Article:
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Giving Succour to Sickle Cell Warriors in Nigeria

From Dr Ibrahim Suleiman PhD

Unlike diseases like COVID-19, common cold, syphilis and AIDS, sickle cell disease (SCD) is not contagious, infectious or communicable. It cannot be transmitted to other people by simple air conduction, body contact or exchange of body fluid. It is a genetic disorder that is passed from parents to children the same way that a child could inherit his parent’s skin colour or any other genetic trait. SCD is inherited only when both parents are either carriers of sickle cell trait or are SCD patients themselves.

With over 300,000 babies born with SCD per year, Nigeria bears the highest burden of SCD in the world. It was estimated to affect over 3% of Nigeria’s population (> 6 million Nigerians). Similarly, a larger proportion of Nigerians (20-30%) are carriers of sickle cell trait, meaning that they have a bit of sickle cell gene, but they do not exhibit the symptoms of the disease.

The disease affects your red blood cells (RBCs), thereby altering their shape from the usual round and free-flowing nature to crescent-shaped and sticky red blood cells. When we breathe in air, oxygen is transported from our lungs to the rest of the body by the RBCs in the blood. The RBCs of an SCD patient has a very low oxygen-carrying capacity. This, alongside the hindrance of free-flow of blood (blockage) among SCD patients, results in repeated episodes of excruciating pain, organ damage or even stroke.

In addition to the excruciating pain, complications of SCD may include swelling of upper and lower extremities, fever, infections, acute chest syndrome and other life-threatening symptoms. If not properly managed it could lead to lifelong disabilities and learning difficulties.

With an average life expectancy of 40-60 years, people with SCD can live a long and active life. Late Mrs Asiata Onikoyi Laguda, a Nigerian who died earlier this year at the age of 95 was the world’s oldest SCD patient. Patients are expected to avoid stressors (such as heavy exercises, and microbial infections), take their medications regularly, take proper diet, undergo regular medical check-ups and drink lots of water for healthier living. Despite adhering to preventive measures, some SCD patients experience sickle cell crisis regularly. To date, the only cure for SCD is bone marrow transplant (otherwise known as stem cell transplant).

“There is no way to describe the pain. It is excruciating, it feels like pressure on your bones. Like someone is trying to break all of your bones at the same time”. These were the words of Mr Osayi Olotu, a social entrepreneur who battled sickle cell for three decades. Thanks to the discovery of bone marrow transplant procedure, today Mr Olotu’s genotype has changed from SS (for patients of SCD) to AA (healthy). He had his transplant at the National Institute of Health (NIH) in the United States in 2017 and he is currently free of the disease. Unfortunately, many SCD patients cannot afford travelling out to access this cure for SCD. The cost of getting bone marrow transplant abroad ranges from $100,000 to $600,000. There is therefore the need for more affordable alternatives to accessing this treatment here in Nigeria.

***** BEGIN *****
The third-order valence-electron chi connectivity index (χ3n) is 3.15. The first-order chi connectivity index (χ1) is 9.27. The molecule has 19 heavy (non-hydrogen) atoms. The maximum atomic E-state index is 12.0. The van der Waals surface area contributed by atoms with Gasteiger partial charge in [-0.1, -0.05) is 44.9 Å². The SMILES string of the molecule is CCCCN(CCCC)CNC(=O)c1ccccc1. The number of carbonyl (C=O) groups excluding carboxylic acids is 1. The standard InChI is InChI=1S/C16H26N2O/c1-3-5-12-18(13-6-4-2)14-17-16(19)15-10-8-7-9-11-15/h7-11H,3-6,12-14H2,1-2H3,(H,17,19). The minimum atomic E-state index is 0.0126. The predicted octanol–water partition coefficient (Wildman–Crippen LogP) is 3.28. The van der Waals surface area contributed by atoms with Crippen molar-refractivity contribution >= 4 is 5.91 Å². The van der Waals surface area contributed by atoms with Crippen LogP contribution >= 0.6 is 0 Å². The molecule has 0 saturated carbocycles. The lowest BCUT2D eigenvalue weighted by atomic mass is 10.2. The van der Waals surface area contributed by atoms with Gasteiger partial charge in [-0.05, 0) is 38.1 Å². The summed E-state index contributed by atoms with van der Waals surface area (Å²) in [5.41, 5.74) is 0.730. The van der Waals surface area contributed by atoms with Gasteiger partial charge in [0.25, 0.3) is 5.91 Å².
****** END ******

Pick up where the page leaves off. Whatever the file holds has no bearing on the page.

Bone marrow transplant involves the transfer of healthy stem cells from a donor (preferably the patient’s full sibling) to a recipient (the SCD patient whose bone marrow is producing sickle red blood cells). Interestingly, the procedure is currently available in Nigeria. Prof Bazuaye Godwin Nosakhare, a haematologist pioneered the first bone marrow transplant in Nigeria. It was conducted at the University of Benin Teaching Hospital (UBTH), Benin City, Nigeria. Unfortunately, the lack of support from the government led to non-sustenance of the treatment procedure at UBTH. Currently, there is only one hospital (privately-owned) that is capable of conducting the procedure. Even though it is cheaper doing it in Nigeria, the cost of the treatment which is approximately around N12 million remains beyond the reach of many Nigerians living with SCD. From 2011 to date, Prof Bazuaye has conducted a bone marrow transplant for twelve SCD patients, of which only two had mild complications, the remaining ten were 100% successful and stable.

The Valuechain Sickle Cell Foundation is open to collaborating with well-meaning individuals, partner agencies/organizations and the government in seeing how it could increase access to this cure. As part of the target of the foundation, there are plans to ensure full sponsorship of bone marrow transplant for at least one SCD patient per annum. The foundation will welcome and acknowledge donations toward supporting this course. We are hopeful that the foundation will remain instrumental to the establishment of national standards for the care of people with sickle cell disorder.

Bank: Zenith Bank Plc
Account Number: 1017001585

Ibrahim Suleiman is the Coordinator of the Valuechain Sickle Cell Foundation